The opportunities go both ways.

Maine's unlikely new partnership with this small island nation near the Arctic Circle stands to open up new opportunities for Maine's economy and revive Portland's long-stagnant waterfront.

The new service gives Maine exporters and importers direct connection to Iceland, Nova Scotia, Newfoundland and Norway. And from Norway, Eimskip operates routes that connect to ports in England, ports as far north as Murmansk, Russia, and ports as far south as Hamburg, Germany, and Europe's largest port: Rotterdam, Netherlands.

It is the first container service between Europe and Maine since the early 1980s.

So far, companies in Maine are shipping frozen french fries, blueberries, processed lobster, gas stoves, pleasure boats and household goods.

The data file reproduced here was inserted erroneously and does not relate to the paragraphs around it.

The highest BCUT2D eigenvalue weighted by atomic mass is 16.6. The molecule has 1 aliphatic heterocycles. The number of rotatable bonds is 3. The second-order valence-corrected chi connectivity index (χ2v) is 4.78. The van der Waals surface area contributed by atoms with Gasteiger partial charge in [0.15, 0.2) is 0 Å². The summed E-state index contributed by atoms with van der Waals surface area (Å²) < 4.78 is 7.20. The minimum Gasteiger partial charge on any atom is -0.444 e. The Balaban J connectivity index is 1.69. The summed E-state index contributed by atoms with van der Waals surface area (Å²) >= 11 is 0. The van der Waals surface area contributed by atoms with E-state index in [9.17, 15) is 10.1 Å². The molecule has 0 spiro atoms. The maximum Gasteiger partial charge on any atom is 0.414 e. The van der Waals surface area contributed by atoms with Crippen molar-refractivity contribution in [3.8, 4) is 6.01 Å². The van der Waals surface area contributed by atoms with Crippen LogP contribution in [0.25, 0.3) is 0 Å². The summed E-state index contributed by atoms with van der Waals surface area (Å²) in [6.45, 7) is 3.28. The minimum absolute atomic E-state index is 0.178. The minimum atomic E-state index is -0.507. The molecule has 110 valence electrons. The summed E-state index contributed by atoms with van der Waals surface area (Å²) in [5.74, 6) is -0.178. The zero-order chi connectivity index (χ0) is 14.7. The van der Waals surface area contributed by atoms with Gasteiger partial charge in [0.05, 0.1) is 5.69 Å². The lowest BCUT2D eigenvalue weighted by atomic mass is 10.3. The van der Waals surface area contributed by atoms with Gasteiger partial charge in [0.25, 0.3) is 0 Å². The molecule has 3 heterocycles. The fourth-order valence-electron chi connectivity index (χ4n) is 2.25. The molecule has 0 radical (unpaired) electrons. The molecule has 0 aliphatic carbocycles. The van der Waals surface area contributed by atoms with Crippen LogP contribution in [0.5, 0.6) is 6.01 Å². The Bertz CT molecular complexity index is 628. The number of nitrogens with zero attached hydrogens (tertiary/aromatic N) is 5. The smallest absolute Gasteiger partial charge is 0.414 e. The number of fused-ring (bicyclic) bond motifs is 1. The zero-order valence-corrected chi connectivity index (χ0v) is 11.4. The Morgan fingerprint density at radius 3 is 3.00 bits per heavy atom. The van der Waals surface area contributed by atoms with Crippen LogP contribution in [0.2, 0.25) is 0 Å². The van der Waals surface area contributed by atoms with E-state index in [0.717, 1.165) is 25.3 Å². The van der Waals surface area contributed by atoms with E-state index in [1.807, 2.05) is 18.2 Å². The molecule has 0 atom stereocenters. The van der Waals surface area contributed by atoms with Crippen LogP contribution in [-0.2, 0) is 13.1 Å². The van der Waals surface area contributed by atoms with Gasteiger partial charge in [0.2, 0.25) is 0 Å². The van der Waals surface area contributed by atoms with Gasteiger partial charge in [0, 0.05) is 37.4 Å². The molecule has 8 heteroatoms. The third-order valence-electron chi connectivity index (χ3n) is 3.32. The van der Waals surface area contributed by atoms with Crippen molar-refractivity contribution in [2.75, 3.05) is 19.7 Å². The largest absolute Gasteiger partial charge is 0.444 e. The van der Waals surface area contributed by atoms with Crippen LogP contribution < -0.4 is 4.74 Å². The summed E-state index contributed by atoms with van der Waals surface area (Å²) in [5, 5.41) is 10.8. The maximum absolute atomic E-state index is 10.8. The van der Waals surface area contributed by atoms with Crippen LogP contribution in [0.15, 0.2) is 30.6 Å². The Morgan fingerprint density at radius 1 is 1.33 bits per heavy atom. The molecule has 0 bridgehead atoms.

Eimskip is importing frozen cod and haddock, bottled water, lamb meat and cryolite, a mineral important in the production of aluminum.

While some products, such as fish and bottled water, end up on the market in Maine, most of Eimskip's imports are shipped from the Portland waterfront by rail and truck to other destinations in the United States.

In its first six months in Portland, Eimskip worked on operational issues related to the move to Maine. Satisfied that operations are now running smoothly, the company is starting to market the service to customers on both sides of the Atlantic.

Eimskip is not just selling its shipping service. Working with the Maine Port Authority and Maine International Trade Center, the company is also offering "matchmaking" services, essentially making introductions between businesses and distributors who can help businesses find customers in a new country.